Wednesday, February 25, 2009

Voices: Opus Week 5

“The keep at Dover Castle came to be surrounded by two such fortified concentric walls, resulting in an inner bailey and an outer bailey.” (Roth 307) Roth gives the detail of a structure with a “strong presence.” While drawing for Perception and Communication I felt that the plants in the Mossman building gave a very welcoming and home like presence. A presence of a structure or space makes the view feel a certain way. Like with the Dover Castle the view feels safe because of the strength of the fortified walls and in the Mossman building the plants give the space a more earthly and welcoming feel instead of a cold lifeless feel that can push the viewer away.

A precedent is something one looks at and experiences to compile ideas for their own design. In Perception and Communication we took inspiration from other artists and applied their styles to our own techniques and images. Also, with every design we create in Studio we refer back to the design preceding it to take inspiration and mix it with a new concept to create a new design. The current portal project is taking the precedent of each of our models, words and assigned structure to create a portal around a door on the first floor of the Gatewood.

Elizabeth Perry

In design moments are meaningful spaces or areas that represent something or emphasize a specific detail. This semester we have focused on moments on many occasions. We focused on moments in a space as well as moments in a design. In the Mossman building there were many moments where people were interacting with the building. There were people on the public computers, doing paperwork behind desks, talking with friends amongst the array of pants, and people drawing the moments that they observe. Moments can be emphasized in drawing by using color, brining attention to the negative space, and having places with no detail and others with high detail.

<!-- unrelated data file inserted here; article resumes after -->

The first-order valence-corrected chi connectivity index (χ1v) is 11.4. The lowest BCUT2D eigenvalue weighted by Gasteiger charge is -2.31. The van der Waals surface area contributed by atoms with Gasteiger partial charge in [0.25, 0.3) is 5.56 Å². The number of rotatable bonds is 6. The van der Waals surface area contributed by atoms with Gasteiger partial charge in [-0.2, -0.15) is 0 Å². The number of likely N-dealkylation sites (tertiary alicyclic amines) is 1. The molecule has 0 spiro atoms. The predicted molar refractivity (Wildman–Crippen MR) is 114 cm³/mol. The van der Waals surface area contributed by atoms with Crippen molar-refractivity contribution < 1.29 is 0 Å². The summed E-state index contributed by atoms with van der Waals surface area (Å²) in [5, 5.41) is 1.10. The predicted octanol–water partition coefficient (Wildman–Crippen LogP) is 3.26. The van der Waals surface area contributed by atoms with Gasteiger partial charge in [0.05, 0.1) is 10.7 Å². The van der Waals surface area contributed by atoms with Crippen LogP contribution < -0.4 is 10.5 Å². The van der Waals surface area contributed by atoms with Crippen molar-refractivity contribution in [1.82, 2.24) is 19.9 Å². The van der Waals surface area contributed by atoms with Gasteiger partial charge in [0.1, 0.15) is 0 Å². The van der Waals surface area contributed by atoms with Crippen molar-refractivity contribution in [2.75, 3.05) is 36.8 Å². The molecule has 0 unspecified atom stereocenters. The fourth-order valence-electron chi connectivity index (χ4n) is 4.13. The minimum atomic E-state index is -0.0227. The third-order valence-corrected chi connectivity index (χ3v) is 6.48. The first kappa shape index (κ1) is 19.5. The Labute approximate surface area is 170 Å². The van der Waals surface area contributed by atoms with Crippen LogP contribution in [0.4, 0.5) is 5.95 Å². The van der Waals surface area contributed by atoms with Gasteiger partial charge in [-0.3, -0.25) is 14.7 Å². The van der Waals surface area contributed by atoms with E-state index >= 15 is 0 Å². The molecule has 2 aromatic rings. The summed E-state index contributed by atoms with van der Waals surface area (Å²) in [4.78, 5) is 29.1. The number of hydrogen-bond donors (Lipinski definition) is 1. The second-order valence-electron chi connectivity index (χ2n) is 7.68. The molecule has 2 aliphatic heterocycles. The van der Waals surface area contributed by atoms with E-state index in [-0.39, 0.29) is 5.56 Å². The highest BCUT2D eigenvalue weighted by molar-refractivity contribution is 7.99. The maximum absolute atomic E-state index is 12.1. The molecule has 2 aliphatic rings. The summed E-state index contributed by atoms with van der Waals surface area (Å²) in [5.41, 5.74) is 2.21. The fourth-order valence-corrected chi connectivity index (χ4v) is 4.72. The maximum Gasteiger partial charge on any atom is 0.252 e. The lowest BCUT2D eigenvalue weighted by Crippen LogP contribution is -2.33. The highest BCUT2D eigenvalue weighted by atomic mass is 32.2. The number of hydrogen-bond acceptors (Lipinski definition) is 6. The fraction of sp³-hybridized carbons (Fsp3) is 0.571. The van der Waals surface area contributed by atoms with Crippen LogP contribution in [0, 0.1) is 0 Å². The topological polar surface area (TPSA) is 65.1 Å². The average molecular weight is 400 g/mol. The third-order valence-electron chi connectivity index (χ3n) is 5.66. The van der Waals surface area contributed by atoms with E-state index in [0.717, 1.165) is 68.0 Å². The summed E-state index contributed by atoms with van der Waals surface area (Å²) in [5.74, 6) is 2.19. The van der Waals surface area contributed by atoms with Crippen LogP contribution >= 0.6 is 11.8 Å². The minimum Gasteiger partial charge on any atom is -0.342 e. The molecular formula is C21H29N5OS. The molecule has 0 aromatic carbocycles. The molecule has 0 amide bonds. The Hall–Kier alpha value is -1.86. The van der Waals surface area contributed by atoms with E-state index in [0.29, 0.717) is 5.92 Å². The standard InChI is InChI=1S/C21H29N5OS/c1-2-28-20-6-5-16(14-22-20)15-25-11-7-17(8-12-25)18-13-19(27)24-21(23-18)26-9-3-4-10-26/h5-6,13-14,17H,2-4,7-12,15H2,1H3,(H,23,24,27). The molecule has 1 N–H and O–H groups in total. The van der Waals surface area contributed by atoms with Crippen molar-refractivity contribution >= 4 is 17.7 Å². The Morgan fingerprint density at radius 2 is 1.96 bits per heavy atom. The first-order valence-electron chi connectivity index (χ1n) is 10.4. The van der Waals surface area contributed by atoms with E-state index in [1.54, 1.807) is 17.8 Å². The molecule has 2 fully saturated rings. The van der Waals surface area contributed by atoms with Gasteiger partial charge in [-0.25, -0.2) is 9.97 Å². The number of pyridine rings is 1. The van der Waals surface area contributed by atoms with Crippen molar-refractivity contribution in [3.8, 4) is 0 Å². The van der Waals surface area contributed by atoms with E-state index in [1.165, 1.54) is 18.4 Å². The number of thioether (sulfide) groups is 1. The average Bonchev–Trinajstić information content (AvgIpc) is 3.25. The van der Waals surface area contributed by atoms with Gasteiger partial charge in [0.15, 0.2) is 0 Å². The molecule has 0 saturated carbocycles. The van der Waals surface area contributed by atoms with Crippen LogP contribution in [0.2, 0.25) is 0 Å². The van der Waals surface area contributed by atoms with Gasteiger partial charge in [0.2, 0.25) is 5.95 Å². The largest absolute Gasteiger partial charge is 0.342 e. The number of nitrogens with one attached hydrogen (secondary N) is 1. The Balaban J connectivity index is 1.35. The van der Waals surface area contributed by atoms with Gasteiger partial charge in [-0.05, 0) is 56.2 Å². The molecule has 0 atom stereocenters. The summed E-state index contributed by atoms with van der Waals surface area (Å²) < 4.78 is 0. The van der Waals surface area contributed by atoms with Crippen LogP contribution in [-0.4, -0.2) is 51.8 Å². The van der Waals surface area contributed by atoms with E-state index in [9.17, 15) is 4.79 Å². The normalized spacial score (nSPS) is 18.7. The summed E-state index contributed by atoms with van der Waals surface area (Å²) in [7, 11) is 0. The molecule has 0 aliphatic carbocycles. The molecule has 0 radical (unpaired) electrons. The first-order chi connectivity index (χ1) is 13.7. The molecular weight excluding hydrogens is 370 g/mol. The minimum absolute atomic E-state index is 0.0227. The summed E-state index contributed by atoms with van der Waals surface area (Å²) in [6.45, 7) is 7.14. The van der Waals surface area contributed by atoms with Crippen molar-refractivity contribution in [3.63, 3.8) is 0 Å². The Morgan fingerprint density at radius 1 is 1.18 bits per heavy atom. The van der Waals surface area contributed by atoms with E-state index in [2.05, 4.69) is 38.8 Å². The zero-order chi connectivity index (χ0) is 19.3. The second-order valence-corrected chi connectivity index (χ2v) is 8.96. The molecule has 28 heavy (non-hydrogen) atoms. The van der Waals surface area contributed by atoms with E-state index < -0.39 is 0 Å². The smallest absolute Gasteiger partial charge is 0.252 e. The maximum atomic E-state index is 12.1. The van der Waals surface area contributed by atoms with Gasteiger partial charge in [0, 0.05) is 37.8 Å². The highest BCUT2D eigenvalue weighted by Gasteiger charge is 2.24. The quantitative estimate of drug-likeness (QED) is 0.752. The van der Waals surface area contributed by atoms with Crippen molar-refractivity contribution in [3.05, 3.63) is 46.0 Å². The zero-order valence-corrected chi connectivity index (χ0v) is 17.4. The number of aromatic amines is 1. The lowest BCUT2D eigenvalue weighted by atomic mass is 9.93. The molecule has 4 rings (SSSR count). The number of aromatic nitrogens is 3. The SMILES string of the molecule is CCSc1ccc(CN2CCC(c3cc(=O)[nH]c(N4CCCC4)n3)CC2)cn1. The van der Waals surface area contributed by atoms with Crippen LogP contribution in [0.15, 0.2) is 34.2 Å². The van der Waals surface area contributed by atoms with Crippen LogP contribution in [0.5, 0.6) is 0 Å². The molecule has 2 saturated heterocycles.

An artifact can be seen in different ways by each person. Having more than one side or purpose to a design paves the way for the viewers to have varying opinions, interpretation, and uses for the design. “Utility and to denote hierarchal positions” (Blakemore 84) is Blakemore’s interpretation of duality. There have been a few instances where duality really has stood out this semester even though all of our projects should have more than one view. First, there was Pat’s Chair which we designed a multifunctional single piece of furniture that served the purpose of a table, chair, workstation, and server. Another more recent project was the scale models created to represent a design word. My focus was on the word “boundaries” but there was duality where one can interpret it as “boundaries” and another can view it as “balance.”

Medic is a most commonly associated with a universal measurement used in all countries except the United States. But, metric is more than simply a measurement. The Baths of Diocletian is metric in the way it is divided amongst the 32 acres of which it stands. Where each area resides, the time of day, and the different classes of people who use the Baths during the differing times of day all relate to the metric system of this specific structure.

Baths of Diocletian

All throughout design and history precedents can be found that lead to the next generation of design. With these designs comes duality as well as everything moments depending on the interpretations. These interpretations can give different presences to the space and design depending on the metric system of it all.

Tuesday, February 24, 2009

Door Sketch

I liked Nicole's first sketch and I feel that we could really work with it. It was hard for my mind to get away from that idea but here is a sketch of something that I just threw out. It needs some more work to tie into our words better but I feel it does connect with each of our designs in one way or another.

Thursday, February 19, 2009

Building Selection & Justification: Robie House